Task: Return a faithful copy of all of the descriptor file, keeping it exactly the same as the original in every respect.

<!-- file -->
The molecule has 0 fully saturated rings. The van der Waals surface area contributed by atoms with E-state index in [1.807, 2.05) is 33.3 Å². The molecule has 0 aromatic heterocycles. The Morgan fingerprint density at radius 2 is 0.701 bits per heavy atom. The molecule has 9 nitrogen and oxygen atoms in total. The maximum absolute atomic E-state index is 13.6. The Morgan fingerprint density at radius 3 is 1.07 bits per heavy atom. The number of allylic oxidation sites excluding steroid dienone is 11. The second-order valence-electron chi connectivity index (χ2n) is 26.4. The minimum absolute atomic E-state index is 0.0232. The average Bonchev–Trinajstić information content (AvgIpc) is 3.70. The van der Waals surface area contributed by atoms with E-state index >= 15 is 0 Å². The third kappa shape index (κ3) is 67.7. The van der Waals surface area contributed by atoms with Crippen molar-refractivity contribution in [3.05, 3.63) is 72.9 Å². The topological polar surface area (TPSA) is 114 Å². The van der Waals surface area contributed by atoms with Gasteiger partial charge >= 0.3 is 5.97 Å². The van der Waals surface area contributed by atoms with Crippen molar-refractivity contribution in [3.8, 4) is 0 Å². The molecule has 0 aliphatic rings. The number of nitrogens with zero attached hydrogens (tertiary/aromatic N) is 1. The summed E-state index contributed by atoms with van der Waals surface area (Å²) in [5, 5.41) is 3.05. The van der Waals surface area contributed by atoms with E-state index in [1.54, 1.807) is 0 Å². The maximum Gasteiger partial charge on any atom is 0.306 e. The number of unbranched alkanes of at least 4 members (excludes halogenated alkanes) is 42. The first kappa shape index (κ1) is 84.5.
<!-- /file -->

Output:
The molecule has 0 fully saturated rings. The van der Waals surface area contributed by atoms with E-state index in [1.807, 2.05) is 33.3 Å². The molecule has 0 aromatic heterocycles. The Morgan fingerprint density at radius 2 is 0.701 bits per heavy atom. The molecule has 9 nitrogen and oxygen atoms in total. The maximum absolute atomic E-state index is 13.6. The Morgan fingerprint density at radius 3 is 1.07 bits per heavy atom. The number of allylic oxidation sites excluding steroid dienone is 11. The second-order valence-electron chi connectivity index (χ2n) is 26.4. The minimum absolute atomic E-state index is 0.0232. The average Bonchev–Trinajstić information content (AvgIpc) is 3.70. The van der Waals surface area contributed by atoms with E-state index >= 15 is 0 Å². The third kappa shape index (κ3) is 67.7. The van der Waals surface area contributed by atoms with Crippen molar-refractivity contribution in [3.05, 3.63) is 72.9 Å². The topological polar surface area (TPSA) is 114 Å². The van der Waals surface area contributed by atoms with Gasteiger partial charge >= 0.3 is 5.97 Å². The van der Waals surface area contributed by atoms with Crippen molar-refractivity contribution in [3.8, 4) is 0 Å². The molecule has 0 aliphatic rings. The number of nitrogens with zero attached hydrogens (tertiary/aromatic N) is 1. The summed E-state index contributed by atoms with van der Waals surface area (Å²) in [5, 5.41) is 3.05. The van der Waals surface area contributed by atoms with E-state index in [1.54, 1.807) is 0 Å². The maximum Gasteiger partial charge on any atom is 0.306 e. The number of unbranched alkanes of at least 4 members (excludes halogenated alkanes) is 42. The first kappa shape index (κ1) is 84.5.